Sensitive Data of Millions of Patients Discovered to Be Freely Accessible Over the Internet

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The sensitive health information of millions of patients has been exposed over the internet as a result of the failure of nine companies to secure their medical databases.

The exposed patient data was discovered by security researchers at WizeCase. The research team, led by Avishai Efrat, used publicly available tools to search for exposed data that could be accessed without the need for any usernames or passwords. The firm then offers to help those organizations fix their data leaks and better secure their data.

In all cases, the researchers attempted to contact the healthcare organizations concerned to advise them about the misconfigured databases to allow steps to be taken to secure the data and prevent unauthorized access, but in several cases no response was received.

The researchers contacted databreaches.net and received assistance in contacting the companies concerned. When no response was received, the researchers contacted local authorities and hosting companies for assistance. Several attempts were made to get the data secured over the space of a month before the decision was taken to go public and name the companies concerned to spur them into taking action.

The databases belonged to healthcare organizations in Brazil, Canada, France, Nigeria, Saudi Arabia, two in China, and two in the United States. Seven of the nine exposed databases were on public facing Elasticsearch servers and two were misconfigured MongoDB databases.

The databases contained a range of sensitive information including names, addresses, contact telephone numbers, email addresses, dates of birth, tax ID numbers, insurance details, employer details, occupations, diagnoses, details of medical complaints, prescription information, HIV test results, pregnancy status, lab test results, Social Security numbers, and other types of personal and health information.

The two U.S. databases belonged to DeepThink Health – formerly Jintel Health – and VScript. DeepThink Health has developed a precision intelligence platform that captures and structures clinical and genomic datasets and analyzes the data to enable precision medicine. The 2.7GB Elasticsearch database contacted approximately 700,000 records. Those records contained the names and contact information of medical personnel, medical observations including details of the stages and types of cancers of patients, and cancer treatment information.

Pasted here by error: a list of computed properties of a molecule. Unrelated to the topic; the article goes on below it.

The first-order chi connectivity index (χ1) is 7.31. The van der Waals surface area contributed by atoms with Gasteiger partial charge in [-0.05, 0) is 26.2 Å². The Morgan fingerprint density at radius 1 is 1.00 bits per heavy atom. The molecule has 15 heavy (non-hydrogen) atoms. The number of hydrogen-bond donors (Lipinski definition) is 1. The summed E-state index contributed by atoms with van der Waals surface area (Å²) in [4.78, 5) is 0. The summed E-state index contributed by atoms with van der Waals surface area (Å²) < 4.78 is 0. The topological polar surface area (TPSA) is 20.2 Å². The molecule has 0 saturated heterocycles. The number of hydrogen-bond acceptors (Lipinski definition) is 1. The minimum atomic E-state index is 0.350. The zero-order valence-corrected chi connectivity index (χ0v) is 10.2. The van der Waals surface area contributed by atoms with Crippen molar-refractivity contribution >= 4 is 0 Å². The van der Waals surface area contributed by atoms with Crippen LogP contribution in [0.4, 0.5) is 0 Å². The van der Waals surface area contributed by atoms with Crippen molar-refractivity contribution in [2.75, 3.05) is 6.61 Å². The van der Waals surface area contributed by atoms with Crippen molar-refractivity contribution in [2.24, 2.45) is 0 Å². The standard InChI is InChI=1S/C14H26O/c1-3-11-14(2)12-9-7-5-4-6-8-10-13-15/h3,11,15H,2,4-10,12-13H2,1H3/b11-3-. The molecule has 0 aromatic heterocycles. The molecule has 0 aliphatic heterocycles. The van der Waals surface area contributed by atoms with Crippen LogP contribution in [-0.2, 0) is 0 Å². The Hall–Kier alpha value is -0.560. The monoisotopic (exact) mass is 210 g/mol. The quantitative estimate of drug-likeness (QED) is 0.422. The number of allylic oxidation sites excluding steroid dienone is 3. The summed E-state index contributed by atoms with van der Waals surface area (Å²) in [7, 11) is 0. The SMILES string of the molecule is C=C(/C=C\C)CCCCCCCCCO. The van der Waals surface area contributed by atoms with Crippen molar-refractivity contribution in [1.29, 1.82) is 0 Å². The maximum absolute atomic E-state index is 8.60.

VScript is a pharmacy software firm. The researchers found an Elasticsearch server hosting 81MB of data of around 800 patients and a GoogleAPI bucket containing thousands of images of prescriptions along with the names, contact information, and dates of birth of the patients who had received them.

VScript was one of the companies that did not respond to either WizeCase or databreaches.net emails and phone calls. Databreaches.net also reached out to Google about the exposed data, but the data remained accessible even after Google had made contact. Databreaches.net notes that it is unclear whether the data belonged to VScript. The database may have been the responsibility of one of its vendors.

The other databases were owned by BioSoft in Brazil, ClearDent in Canada, the Nigeria HIV/AIDS Indicator and Impact Survey (NAIIS), Stella Prism in Saudi Arabia, Tsinghua University Clinical Medical College and Sichuan Lianhao Technology Group Co., Ltd in China, and Essibox, the French division of the international ophthalmic optics group Essilor.

“Technology is moving at a fast pace and the security systems don’t seem like they can keep up. This is especially troubling when dealing with a company that is supposed to protect sensitive user data,” explained WizeCase in a recent blog post. “Since some of these databases were created and maintained by third party companies, it is possible that the patients concerned are unaware that their data is being held and used by these companies.”

The exposure of sensitive medical data places patients at risk of blackmail, identity theft, and fraud, but many may never learn that their sensitive information has been exposed. The WizeCase researchers may not be the only individuals to have discovered the databases. It is possible that multiple individuals have stolen the databases and are using them for nefarious purposes.

Author: HIPAA Journal

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